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NASA's Chandrayaan payload hits a mine field
December 27, 2008 12:51 IST
An experiment onboard India's maiden moon mission -- Chandrayaan-I -- has found iron-bearing minerals in abundance on the lunar surface, initial reports suggest.
An analysis of the images indicates abundance of iron-bearing minerals such as pyroxene, said Carle Pieters, a senior scientist of US-based Brown University and principal investigator for the M3 experiment.
"The image is from a single wavelength of light that contains thermal emission, providing a new level of detail on the form and structure of the region's surface," he said.
The images were captured by the M3 during the commissioning phase of Chandrayaan-1, launched on October 22, as the spacecraft orbited the moon at an altitude of 100 km.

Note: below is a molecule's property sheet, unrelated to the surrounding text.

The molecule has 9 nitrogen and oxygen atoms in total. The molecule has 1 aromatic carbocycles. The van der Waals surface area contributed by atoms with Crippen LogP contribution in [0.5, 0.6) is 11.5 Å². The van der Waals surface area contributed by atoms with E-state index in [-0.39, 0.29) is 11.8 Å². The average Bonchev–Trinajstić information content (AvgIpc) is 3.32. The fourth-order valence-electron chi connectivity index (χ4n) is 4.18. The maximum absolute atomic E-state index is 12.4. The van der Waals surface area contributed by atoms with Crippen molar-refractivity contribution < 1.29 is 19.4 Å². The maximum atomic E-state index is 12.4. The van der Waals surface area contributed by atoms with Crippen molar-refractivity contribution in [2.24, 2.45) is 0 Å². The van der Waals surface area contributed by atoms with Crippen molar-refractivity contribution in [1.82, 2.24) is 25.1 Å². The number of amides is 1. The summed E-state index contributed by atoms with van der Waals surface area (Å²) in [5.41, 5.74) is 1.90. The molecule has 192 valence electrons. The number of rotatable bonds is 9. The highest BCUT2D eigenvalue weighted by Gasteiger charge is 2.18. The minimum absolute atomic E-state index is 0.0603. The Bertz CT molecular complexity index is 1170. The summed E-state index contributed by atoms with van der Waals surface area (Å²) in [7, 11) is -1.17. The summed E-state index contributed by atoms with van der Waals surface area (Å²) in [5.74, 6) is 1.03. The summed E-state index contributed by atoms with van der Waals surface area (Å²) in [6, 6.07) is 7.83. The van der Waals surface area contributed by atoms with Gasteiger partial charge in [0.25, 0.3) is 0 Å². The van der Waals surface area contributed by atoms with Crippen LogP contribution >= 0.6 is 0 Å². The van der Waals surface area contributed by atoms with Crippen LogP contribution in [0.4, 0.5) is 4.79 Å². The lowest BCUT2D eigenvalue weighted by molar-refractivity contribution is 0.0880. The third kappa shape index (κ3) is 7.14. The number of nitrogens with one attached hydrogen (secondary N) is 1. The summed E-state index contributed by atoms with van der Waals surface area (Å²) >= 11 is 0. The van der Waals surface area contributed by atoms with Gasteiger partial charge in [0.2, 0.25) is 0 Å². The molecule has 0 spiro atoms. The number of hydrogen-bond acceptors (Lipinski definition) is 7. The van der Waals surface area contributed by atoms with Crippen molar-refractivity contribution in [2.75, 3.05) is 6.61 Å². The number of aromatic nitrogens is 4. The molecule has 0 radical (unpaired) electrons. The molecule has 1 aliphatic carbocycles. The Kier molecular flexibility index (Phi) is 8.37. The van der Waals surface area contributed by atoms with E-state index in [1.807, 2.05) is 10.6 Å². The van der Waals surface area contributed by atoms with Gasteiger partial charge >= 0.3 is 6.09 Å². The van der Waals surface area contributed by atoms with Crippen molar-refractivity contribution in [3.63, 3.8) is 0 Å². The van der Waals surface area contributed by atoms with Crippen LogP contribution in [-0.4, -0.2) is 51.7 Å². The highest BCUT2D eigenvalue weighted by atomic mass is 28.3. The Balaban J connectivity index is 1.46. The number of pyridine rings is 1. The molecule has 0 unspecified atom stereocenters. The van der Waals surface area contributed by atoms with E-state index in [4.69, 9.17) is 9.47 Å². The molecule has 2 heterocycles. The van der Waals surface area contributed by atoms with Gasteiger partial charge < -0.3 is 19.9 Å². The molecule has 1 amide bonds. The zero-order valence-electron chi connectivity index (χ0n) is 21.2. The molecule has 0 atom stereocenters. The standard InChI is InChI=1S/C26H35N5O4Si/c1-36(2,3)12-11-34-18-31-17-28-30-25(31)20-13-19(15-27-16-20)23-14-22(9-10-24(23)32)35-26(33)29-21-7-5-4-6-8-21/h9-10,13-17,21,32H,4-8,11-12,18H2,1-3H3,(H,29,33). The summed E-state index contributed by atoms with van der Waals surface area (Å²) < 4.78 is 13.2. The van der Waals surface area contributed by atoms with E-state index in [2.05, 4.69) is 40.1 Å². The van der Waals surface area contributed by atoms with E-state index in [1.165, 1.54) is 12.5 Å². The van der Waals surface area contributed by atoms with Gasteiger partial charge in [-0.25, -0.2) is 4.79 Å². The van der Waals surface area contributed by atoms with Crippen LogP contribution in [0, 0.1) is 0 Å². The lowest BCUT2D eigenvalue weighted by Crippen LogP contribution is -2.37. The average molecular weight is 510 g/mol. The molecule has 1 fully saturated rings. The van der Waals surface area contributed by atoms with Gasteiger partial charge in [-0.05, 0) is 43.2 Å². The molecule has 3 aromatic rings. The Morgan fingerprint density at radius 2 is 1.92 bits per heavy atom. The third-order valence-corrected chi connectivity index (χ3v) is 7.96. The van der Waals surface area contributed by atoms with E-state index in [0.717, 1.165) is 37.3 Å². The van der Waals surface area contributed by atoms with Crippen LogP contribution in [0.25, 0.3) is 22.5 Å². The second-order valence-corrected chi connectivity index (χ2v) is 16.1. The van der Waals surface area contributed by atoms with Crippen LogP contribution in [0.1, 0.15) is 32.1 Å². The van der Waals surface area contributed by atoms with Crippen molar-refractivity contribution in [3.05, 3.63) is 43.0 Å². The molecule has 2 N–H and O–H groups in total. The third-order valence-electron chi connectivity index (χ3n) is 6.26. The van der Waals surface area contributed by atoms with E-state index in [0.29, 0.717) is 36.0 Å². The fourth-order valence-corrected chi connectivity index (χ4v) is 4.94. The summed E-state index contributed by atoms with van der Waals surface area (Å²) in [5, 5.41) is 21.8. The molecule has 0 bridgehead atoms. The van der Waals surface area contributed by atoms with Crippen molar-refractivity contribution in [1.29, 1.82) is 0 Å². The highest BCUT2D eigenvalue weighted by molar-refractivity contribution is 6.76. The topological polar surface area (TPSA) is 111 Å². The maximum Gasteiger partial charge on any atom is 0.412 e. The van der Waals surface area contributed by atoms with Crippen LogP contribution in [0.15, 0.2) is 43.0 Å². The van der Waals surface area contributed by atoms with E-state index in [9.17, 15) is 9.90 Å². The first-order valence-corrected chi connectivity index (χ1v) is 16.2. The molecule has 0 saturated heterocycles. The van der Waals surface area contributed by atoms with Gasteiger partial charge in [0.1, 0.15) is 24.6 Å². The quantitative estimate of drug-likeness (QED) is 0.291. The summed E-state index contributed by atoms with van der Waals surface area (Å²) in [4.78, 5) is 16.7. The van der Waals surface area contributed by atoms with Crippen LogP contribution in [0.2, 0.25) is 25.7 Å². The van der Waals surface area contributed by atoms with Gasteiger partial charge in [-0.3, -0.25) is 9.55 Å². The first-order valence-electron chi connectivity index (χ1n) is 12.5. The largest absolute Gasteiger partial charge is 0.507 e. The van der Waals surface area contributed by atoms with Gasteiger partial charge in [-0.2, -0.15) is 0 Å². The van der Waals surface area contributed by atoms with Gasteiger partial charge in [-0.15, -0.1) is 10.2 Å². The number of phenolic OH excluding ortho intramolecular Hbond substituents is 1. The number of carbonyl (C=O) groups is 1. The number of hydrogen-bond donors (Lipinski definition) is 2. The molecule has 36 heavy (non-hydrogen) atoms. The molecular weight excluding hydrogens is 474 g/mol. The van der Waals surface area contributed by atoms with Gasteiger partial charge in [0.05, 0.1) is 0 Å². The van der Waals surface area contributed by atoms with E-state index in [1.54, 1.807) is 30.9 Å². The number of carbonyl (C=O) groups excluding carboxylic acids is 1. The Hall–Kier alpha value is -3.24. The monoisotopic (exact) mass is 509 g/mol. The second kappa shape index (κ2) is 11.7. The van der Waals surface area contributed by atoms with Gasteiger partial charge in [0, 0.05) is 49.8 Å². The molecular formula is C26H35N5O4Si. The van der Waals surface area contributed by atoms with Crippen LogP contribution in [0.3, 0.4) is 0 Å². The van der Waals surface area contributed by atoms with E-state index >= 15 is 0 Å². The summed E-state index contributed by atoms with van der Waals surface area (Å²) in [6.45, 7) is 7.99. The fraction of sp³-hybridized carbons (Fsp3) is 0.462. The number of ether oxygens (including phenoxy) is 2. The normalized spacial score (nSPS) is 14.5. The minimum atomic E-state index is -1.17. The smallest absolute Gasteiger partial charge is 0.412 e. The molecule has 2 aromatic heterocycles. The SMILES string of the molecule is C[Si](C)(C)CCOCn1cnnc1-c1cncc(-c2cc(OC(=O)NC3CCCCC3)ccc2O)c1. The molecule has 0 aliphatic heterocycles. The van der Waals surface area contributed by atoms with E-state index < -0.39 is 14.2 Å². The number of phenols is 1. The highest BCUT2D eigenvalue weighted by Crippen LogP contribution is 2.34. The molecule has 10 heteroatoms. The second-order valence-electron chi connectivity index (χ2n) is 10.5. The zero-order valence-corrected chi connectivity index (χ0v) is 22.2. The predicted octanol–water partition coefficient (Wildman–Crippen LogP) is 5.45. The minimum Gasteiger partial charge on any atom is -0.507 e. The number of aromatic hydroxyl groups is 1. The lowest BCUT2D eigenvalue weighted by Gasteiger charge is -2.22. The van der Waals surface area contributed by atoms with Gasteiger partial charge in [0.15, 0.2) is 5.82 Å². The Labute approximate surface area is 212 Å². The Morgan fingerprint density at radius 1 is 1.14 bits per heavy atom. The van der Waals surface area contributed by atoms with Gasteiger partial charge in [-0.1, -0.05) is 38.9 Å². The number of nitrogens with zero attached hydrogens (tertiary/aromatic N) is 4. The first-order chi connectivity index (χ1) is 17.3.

"The M3 provides us with compositional information across the moon that we have never had access to before," Pieters said, adding that the ability to now identify and map the composition of the surface in geologic context provided a new level of detail needed to explore and understand the moon.
Five instruments were indigenously built by the Indian Space Research Organisation (ISRO), while the remaining six experiments are of foreign origin, including three from the European Space Agency, two from NASA and one from Bulgaria.
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